The Versatile Herb You Can Always Find At H-Mart

There are many uniquely Korean ingredients that are essential for making such dishes as bulgogi, bibimbap, kimbap, and pajeon, but some are easier to find than others when shopping outside of their native land. H-Mart, a national grocery store chain specializing in all things Korean, carries these essential cooking ingredients, from gochujang that can be found on most major grocery store shelves to the hard-to-find mihyang (cooking wine), according to Food & Wine.

If you go to your local grocery store, you may find soy sauce in the Asian food aisle, but it's doubtful that it's the Korean version. While there are many ingredients that are common between Asian cultures, such as soy sauce and sesame oil, the Korean versions are a little different. Korean cooking wine, for instance, is similar to Japanese vinegar or mirin, Chef Deuki Hong told Food & Wine, but Korean mihyang is sweeter. Korea's version of soy sauce is called ganjang and is made only from salt, soy beans, and water (no wheat) while Japanese soy sauce has some wheat and Chinese dark soy sauce contains sugar or molasses, according to Matador Network.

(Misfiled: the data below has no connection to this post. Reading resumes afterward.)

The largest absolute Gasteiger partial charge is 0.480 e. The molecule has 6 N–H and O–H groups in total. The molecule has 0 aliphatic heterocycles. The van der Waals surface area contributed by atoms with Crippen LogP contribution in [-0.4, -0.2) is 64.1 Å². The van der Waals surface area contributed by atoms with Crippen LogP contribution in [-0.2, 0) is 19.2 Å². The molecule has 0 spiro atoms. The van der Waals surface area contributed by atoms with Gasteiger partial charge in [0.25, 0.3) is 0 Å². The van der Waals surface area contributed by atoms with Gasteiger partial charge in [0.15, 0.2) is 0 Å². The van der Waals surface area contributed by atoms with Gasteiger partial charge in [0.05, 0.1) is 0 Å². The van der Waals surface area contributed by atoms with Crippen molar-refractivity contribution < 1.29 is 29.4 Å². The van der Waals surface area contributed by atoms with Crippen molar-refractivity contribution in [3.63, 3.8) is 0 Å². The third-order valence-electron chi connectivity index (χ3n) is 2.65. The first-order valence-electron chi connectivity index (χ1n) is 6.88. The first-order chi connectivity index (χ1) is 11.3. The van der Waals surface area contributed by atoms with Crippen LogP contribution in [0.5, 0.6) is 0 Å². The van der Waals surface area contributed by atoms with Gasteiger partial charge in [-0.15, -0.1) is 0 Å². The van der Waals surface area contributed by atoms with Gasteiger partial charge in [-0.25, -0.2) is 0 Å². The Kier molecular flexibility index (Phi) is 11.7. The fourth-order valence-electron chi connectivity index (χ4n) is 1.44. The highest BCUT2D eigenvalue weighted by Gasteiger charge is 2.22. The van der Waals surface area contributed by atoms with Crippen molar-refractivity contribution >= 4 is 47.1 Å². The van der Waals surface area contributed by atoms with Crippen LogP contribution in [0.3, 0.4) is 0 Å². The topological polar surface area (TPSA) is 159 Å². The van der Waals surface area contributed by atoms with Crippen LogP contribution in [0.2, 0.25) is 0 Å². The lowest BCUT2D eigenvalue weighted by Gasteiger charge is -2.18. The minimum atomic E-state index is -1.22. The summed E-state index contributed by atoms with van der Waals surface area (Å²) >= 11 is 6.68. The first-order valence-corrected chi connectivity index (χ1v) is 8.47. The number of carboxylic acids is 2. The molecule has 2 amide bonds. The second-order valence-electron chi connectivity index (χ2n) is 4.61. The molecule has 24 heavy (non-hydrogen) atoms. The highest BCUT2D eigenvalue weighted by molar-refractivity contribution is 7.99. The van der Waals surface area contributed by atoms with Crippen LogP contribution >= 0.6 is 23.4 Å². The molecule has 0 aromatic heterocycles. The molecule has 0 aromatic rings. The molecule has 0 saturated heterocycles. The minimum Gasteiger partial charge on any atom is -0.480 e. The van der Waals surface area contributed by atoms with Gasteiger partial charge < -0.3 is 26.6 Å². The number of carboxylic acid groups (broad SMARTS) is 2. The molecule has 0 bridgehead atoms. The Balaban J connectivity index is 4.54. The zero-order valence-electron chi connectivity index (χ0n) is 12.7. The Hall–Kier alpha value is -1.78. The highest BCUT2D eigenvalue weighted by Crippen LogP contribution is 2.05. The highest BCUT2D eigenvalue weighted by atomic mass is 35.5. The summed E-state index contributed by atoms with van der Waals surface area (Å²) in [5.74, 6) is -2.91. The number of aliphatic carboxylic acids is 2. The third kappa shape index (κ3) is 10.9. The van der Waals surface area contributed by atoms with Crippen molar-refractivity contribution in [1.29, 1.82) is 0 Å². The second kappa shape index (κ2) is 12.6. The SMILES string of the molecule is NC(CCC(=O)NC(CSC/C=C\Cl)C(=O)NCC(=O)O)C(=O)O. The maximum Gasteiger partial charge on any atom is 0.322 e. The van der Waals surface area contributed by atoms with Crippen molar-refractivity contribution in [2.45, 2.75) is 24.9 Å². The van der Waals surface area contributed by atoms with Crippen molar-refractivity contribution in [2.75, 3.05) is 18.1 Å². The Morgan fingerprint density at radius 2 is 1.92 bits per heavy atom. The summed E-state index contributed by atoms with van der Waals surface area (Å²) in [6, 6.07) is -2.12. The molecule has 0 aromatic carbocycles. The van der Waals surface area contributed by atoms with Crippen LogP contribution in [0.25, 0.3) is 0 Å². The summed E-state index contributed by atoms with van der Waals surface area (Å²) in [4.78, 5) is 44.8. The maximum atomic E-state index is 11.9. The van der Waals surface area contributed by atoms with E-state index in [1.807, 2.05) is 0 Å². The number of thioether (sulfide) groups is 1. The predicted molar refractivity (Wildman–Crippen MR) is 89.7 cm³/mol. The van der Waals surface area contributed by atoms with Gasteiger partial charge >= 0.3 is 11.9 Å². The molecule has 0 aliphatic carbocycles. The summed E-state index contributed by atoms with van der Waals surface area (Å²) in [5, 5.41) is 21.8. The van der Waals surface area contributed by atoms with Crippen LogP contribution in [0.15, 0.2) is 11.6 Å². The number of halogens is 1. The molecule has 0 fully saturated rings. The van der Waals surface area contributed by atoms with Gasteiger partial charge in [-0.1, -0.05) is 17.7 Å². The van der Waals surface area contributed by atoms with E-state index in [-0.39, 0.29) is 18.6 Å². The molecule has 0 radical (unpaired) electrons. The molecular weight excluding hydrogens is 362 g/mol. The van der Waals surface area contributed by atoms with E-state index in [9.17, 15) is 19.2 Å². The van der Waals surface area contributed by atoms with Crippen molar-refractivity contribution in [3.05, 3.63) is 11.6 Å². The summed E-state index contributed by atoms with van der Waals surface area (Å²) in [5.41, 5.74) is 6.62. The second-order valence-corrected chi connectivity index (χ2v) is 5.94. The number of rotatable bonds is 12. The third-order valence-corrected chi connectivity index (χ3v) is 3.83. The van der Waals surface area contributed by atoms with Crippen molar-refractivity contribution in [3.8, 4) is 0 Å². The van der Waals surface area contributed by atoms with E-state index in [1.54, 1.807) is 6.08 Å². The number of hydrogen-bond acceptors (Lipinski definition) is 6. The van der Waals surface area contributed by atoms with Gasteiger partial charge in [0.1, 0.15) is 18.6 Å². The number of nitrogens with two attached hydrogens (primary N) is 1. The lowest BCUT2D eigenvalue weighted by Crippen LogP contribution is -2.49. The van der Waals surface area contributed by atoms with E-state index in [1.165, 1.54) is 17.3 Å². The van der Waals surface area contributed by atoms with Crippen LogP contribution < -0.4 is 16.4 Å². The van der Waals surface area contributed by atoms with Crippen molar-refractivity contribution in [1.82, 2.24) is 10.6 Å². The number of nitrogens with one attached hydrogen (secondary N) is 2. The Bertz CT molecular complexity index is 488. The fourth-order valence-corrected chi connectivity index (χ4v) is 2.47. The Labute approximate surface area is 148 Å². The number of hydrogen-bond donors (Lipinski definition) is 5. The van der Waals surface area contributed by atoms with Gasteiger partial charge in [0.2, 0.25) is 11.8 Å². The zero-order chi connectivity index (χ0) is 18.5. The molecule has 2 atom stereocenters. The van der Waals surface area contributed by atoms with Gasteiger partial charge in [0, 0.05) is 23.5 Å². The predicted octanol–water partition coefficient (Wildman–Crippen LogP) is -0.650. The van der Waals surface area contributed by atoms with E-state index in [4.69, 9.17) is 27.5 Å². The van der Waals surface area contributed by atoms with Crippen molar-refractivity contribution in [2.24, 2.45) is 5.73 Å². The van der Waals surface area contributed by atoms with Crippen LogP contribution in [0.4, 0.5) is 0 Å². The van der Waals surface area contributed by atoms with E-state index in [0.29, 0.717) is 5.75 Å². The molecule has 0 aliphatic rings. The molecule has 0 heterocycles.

If a truly authentic-tasting bowl of Korean bibimbap or kimbap roll is what you want to make, shopping at a Korean store is the best thing to do.

A flavorful leaf for Korean cooking

Found at specialty grocery stores and always at H-Mart, kkaennip or perilla leaf, is a versatile ingredient that can be used in many different ways in the kitchen. Maangchi likes to steam perilla leaves for a dish called kkaennipjjim. Korean Bapsang transforms the leaves into a quick kimchi using fish sauce, soy sauce, sesame seeds, and gochugaru, among other ingredients. The kkaennip plant is commonly grown at homes in Korea, according to Korean Bapsang, and its seeds can be harvested in the fall.

Perilla, according to The Takeout, is a member of the mint family that has a minty scent and a flavor that tastes a little like licorice. The most common uses for kkaennip are to wrap pieces of meat cooked during a Korean barbecue or broken up and incorporated into soups, per Chef Deuki Hong. Korean Bapsang lists other uses as being added to savory pancakes or added to kimbap. A summery use for perilla leaves is pickled in soy sauce, according to Kimchi Mari.  By pickling the leaves, they become a tasty banchan (side dish) that can be served with a variety of meals, including Korean barbecues.

Next time you find yourself in H-Mart pick up a package of the versatile kkaennip. Or even add the plant to your garden as The Takeout suggests due to its many uses.